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Clark admits government don't know compensation for business rates cuts

Communities secretary Greg Clark failed to answer questions about the impact of the government’s devolution of business rates to local councils in a House of Commons session.

Clark confirmed that the devolution of business rates will mean £26bn income for councils. But when asked by Clive Betts, Labour MP for Sheffield South East, and chair of the Communities and Local Government Committee, about an Institute for Fiscal Studies prediction that it will be impossible to compensate for changes in small business rate relief once national grants are removed, Clark said that the amount of compensation had not yet been calculated.

In last week’s Budget announcement, chancellor George Osborne promised an increase in the threshold for business rates relief for small businesses.

The Treasury’s figures estimate that the rates cuts could cost local government £5.9bn from smaller businesses by 2021, £460m from the higher rate and £370m from changes which mean that the business rates will follow the consumer price index instead of the retail price index.

Barry Sheerman, Labour MP for Huddersfield, asked why the government was “mucking around with local government finance” while taking away local government power over areas such as education.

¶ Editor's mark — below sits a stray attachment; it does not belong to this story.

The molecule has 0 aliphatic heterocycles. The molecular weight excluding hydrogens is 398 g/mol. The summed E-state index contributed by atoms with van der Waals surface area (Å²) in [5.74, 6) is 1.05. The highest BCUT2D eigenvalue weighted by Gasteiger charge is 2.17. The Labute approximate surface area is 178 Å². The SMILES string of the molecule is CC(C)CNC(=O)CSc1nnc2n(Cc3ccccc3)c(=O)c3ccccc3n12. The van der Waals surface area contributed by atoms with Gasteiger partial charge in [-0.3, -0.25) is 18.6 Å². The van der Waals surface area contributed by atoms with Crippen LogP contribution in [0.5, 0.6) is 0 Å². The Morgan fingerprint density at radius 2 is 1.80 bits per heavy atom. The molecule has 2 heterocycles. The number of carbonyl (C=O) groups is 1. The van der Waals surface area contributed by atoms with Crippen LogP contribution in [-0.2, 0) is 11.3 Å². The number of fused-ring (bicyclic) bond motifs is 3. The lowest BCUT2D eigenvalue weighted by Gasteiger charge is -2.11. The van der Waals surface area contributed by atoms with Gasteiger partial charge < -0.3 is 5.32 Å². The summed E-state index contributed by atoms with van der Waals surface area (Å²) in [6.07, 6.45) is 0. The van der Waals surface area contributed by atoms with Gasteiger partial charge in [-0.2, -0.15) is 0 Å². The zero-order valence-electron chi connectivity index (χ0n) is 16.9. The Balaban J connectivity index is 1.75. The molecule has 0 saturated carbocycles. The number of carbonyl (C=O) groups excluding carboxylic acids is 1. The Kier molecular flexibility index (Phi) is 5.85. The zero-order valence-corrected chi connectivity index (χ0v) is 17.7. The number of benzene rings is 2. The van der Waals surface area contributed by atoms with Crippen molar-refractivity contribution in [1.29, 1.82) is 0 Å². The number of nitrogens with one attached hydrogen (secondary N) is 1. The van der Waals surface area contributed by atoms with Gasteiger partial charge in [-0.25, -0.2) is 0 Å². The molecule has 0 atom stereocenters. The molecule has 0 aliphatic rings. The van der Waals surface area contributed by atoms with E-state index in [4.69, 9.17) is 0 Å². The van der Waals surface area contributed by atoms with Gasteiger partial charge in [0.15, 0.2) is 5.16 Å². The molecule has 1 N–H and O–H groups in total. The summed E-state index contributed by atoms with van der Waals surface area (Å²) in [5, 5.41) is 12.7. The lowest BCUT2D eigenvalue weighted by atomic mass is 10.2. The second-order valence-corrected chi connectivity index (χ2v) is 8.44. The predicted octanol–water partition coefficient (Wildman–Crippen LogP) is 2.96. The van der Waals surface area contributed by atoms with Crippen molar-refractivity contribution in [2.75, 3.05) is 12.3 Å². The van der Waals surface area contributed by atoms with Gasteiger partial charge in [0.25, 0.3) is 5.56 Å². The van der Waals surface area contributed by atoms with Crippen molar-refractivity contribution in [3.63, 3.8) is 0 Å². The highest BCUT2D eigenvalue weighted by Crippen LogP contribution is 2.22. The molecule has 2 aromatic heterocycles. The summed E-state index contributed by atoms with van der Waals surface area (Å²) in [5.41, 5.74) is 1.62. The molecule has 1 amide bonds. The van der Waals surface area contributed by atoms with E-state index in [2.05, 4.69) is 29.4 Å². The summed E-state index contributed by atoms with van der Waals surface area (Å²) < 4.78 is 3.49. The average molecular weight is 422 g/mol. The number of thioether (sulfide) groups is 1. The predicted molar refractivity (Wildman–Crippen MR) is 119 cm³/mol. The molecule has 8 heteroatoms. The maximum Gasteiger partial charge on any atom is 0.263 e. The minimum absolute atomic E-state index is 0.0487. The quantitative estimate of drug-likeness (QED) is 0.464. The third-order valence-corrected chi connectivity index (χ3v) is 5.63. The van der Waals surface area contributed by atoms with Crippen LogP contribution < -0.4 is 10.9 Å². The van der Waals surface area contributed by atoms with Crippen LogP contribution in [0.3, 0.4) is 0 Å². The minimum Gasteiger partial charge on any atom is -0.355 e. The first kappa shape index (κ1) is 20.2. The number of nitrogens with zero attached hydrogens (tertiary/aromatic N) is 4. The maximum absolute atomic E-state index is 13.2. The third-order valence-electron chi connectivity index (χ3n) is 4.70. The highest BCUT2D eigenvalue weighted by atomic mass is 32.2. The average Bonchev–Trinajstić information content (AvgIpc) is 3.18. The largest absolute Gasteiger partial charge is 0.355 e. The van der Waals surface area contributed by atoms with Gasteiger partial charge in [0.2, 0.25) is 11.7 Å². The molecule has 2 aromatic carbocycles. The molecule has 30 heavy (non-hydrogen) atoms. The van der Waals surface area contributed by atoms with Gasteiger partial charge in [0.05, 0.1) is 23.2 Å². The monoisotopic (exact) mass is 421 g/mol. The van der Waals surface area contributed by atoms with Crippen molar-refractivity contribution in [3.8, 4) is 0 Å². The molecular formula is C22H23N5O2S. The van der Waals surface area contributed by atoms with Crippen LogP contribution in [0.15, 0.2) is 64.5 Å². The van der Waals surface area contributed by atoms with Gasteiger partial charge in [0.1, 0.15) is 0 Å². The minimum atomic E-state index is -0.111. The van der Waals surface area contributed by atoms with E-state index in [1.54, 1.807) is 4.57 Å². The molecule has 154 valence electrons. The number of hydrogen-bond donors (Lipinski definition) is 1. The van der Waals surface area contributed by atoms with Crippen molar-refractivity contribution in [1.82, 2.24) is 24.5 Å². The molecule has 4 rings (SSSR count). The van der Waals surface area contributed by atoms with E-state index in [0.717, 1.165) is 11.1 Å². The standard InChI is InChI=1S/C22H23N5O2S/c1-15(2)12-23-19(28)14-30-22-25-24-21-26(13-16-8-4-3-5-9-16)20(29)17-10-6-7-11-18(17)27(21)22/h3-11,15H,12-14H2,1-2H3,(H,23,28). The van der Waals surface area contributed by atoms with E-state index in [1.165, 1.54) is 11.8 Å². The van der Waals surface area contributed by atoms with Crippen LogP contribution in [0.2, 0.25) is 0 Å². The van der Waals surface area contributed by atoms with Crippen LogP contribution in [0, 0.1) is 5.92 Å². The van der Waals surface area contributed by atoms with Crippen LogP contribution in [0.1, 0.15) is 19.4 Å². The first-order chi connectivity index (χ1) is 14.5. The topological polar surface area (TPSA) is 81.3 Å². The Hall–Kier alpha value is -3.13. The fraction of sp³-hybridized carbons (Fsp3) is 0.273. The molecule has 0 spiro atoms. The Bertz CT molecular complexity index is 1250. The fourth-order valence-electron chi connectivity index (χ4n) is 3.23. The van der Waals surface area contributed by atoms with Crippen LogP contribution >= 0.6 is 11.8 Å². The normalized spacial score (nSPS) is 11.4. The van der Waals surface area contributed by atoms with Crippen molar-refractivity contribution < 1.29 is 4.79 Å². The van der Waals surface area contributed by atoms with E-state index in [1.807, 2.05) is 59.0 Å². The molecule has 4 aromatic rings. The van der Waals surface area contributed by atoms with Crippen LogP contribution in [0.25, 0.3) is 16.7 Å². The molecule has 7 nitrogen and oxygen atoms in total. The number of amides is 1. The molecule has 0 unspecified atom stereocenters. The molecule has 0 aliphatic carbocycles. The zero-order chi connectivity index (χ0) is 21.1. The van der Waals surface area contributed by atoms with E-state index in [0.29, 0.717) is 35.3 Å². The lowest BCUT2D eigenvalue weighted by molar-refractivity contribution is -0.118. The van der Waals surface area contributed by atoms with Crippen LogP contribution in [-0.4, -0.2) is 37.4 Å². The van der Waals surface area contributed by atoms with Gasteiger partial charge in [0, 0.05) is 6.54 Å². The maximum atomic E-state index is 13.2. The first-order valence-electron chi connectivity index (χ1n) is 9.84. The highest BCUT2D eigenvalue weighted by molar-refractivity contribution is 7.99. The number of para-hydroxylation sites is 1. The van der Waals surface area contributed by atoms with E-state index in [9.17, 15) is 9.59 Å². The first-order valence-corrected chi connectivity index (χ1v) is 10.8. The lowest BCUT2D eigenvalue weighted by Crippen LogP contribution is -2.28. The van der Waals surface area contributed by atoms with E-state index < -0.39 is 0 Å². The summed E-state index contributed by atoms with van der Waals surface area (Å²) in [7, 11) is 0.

Clark said: “For generations, local government has argued that it should be financed from its local revenues. It has taken this government, in devolving powers and finance, to say that every penny of business rates raised by local government should be kept by local government.

“The hon. Gentleman talks about the devolution of powers, but he will know that many members of the Labour party in towns and cities across the country have welcomed the devolution of powers to local government under this government, which is something that I am very proud of.”

Council finance leaders also recently raised concerns about the consequences of the business rates devolution in an appearance before the Communities and Local Government Committee.

When asked by MPs Clive Lewis (Labour, Norwich South), Andy McDonald (Labour, Middlesbrough), Simon Danczuk (Independent, Rochdale), and Liz McInnes (Heywood and Middleton, Labour) if the government was giving less funding to opposition-controlled councils, Clark replied that the areas in question were receiving increased funding as a result of changes in methodology.

(Image c. Dominic Lipinski from PA Wire)


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